In Shadow of Submarine Affair, ThyssenKrupp Fails to Make $202m in Promised Israeli Purchases

German firm agreed to terms after winning contract to build patrol boats for the navy in deal now shadowed by Case 3000

The German industrial group ThyssenKrupp has delayed making reciprocal-purchase agreements to buy or invest 700 million shekels ($202 million) in Israeli industry as it promised when it won a contract to build patrol boats for the Israeli Navy.

The boats are part of a deal that also includes submarines that is at the center of the Case 3000 investigation, which has ensnared a group of people close to Prime Minister Benjamin Netanyahu.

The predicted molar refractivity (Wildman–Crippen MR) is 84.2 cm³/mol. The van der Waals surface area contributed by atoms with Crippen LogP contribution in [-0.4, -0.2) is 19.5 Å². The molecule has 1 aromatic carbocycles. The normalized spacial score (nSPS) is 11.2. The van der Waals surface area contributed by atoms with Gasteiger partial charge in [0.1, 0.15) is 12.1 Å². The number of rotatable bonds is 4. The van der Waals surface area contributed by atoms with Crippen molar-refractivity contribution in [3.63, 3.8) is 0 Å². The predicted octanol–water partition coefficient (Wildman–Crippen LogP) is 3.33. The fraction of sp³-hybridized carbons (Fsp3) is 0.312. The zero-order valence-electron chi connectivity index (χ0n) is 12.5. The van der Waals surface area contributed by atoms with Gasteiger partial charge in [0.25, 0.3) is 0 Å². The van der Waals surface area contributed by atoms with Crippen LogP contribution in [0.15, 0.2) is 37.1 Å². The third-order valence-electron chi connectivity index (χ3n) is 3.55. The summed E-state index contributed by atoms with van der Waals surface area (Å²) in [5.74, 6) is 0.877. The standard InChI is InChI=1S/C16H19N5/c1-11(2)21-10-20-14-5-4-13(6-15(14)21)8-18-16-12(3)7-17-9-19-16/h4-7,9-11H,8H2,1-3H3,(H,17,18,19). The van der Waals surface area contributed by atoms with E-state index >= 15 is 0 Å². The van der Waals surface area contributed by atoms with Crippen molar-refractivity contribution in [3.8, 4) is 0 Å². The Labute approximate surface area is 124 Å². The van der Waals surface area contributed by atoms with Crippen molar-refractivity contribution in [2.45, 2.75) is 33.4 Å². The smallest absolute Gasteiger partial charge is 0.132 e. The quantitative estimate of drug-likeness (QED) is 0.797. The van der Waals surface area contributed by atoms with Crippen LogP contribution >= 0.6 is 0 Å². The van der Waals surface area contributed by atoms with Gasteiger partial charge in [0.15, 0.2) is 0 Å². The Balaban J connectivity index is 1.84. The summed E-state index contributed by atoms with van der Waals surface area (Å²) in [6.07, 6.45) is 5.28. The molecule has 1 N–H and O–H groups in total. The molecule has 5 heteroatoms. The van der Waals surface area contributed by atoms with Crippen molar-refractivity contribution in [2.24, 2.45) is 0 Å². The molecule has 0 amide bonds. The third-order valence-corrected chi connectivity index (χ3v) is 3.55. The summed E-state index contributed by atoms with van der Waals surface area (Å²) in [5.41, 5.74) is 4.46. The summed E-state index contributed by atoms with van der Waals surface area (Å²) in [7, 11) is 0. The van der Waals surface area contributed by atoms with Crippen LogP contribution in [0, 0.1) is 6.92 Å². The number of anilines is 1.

At the start of this month Economy and Industry Minister Eli Cohen said at a cabinet meeting that Israel must continue to require reciprocal- purchase agreements with Israeli industry when the government awards a clutch of giant infrastructure contracts over the next few years. Cohen said such agreements could yield contracts worth 74 billion shekels ($21.3 billion at current exchange rates) to the economy.

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